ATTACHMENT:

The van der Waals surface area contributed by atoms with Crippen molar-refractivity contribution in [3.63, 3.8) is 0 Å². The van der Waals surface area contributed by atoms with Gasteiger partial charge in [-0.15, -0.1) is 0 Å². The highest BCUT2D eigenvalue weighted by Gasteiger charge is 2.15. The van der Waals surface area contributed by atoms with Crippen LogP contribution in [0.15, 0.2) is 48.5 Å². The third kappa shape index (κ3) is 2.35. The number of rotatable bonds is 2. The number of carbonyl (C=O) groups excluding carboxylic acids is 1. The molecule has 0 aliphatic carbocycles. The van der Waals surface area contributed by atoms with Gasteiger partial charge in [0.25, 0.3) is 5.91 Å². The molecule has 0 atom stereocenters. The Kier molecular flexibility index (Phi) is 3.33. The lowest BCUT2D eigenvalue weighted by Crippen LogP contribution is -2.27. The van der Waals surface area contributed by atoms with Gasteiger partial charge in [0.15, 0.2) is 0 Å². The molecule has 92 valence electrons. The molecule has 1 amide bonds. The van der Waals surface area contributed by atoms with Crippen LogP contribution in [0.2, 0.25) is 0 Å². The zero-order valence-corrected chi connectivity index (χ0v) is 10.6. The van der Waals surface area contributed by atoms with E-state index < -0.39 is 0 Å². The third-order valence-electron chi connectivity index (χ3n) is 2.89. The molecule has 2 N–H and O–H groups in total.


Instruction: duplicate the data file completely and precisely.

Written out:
The van der Waals surface area contributed by atoms with Crippen molar-refractivity contribution in [3.63, 3.8) is 0 Å². The van der Waals surface area contributed by atoms with Gasteiger partial charge in [-0.15, -0.1) is 0 Å². The highest BCUT2D eigenvalue weighted by Gasteiger charge is 2.15. The van der Waals surface area contributed by atoms with Crippen LogP contribution in [0.15, 0.2) is 48.5 Å². The third kappa shape index (κ3) is 2.35. The number of rotatable bonds is 2. The number of carbonyl (C=O) groups excluding carboxylic acids is 1. The molecule has 0 aliphatic carbocycles. The van der Waals surface area contributed by atoms with Gasteiger partial charge in [0.25, 0.3) is 5.91 Å². The molecule has 0 atom stereocenters. The Kier molecular flexibility index (Phi) is 3.33. The lowest BCUT2D eigenvalue weighted by Crippen LogP contribution is -2.27. The van der Waals surface area contributed by atoms with Gasteiger partial charge in [0.15, 0.2) is 0 Å². The molecule has 92 valence electrons. The molecule has 1 amide bonds. The van der Waals surface area contributed by atoms with Crippen LogP contribution in [0.2, 0.25) is 0 Å². The zero-order valence-corrected chi connectivity index (χ0v) is 10.6. The van der Waals surface area contributed by atoms with E-state index < -0.39 is 0 Å². The third-order valence-electron chi connectivity index (χ3n) is 2.89. The molecule has 2 N–H and O–H groups in total.